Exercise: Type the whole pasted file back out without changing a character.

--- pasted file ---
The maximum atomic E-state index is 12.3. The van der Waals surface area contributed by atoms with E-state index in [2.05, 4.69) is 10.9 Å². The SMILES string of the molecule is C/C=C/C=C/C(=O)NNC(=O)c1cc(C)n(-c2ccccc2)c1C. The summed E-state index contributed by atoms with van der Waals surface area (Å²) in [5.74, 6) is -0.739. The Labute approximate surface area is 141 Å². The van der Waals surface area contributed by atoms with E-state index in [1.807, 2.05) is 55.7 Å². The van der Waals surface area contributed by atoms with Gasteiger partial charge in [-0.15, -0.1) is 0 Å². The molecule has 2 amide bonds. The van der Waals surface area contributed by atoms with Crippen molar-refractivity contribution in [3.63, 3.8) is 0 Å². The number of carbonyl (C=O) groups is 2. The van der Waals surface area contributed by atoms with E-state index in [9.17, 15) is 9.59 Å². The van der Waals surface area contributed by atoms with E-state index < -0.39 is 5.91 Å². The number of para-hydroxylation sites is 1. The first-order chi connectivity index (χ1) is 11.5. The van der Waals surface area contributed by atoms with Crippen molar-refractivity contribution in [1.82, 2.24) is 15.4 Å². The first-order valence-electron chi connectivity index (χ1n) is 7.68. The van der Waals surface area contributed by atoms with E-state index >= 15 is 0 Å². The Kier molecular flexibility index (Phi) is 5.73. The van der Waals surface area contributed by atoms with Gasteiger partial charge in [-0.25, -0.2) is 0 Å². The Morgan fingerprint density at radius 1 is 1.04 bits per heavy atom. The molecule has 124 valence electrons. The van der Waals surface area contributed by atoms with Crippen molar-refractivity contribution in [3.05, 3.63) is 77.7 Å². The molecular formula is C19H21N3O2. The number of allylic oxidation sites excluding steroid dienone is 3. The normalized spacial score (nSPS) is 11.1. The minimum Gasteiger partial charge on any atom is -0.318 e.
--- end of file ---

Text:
The maximum atomic E-state index is 12.3. The van der Waals surface area contributed by atoms with E-state index in [2.05, 4.69) is 10.9 Å². The SMILES string of the molecule is C/C=C/C=C/C(=O)NNC(=O)c1cc(C)n(-c2ccccc2)c1C. The summed E-state index contributed by atoms with van der Waals surface area (Å²) in [5.74, 6) is -0.739. The Labute approximate surface area is 141 Å². The van der Waals surface area contributed by atoms with E-state index in [1.807, 2.05) is 55.7 Å². The van der Waals surface area contributed by atoms with Gasteiger partial charge in [-0.15, -0.1) is 0 Å². The molecule has 2 amide bonds. The van der Waals surface area contributed by atoms with Crippen molar-refractivity contribution in [3.63, 3.8) is 0 Å². The number of carbonyl (C=O) groups is 2. The van der Waals surface area contributed by atoms with E-state index in [9.17, 15) is 9.59 Å². The van der Waals surface area contributed by atoms with E-state index < -0.39 is 5.91 Å². The number of para-hydroxylation sites is 1. The first-order chi connectivity index (χ1) is 11.5. The van der Waals surface area contributed by atoms with Crippen molar-refractivity contribution in [1.82, 2.24) is 15.4 Å². The first-order valence-electron chi connectivity index (χ1n) is 7.68. The van der Waals surface area contributed by atoms with E-state index >= 15 is 0 Å². The Kier molecular flexibility index (Phi) is 5.73. The van der Waals surface area contributed by atoms with Gasteiger partial charge in [-0.25, -0.2) is 0 Å². The Morgan fingerprint density at radius 1 is 1.04 bits per heavy atom. The molecule has 124 valence electrons. The van der Waals surface area contributed by atoms with Crippen molar-refractivity contribution in [3.05, 3.63) is 77.7 Å². The molecular formula is C19H21N3O2. The number of allylic oxidation sites excluding steroid dienone is 3. The normalized spacial score (nSPS) is 11.1. The minimum Gasteiger partial charge on any atom is -0.318 e.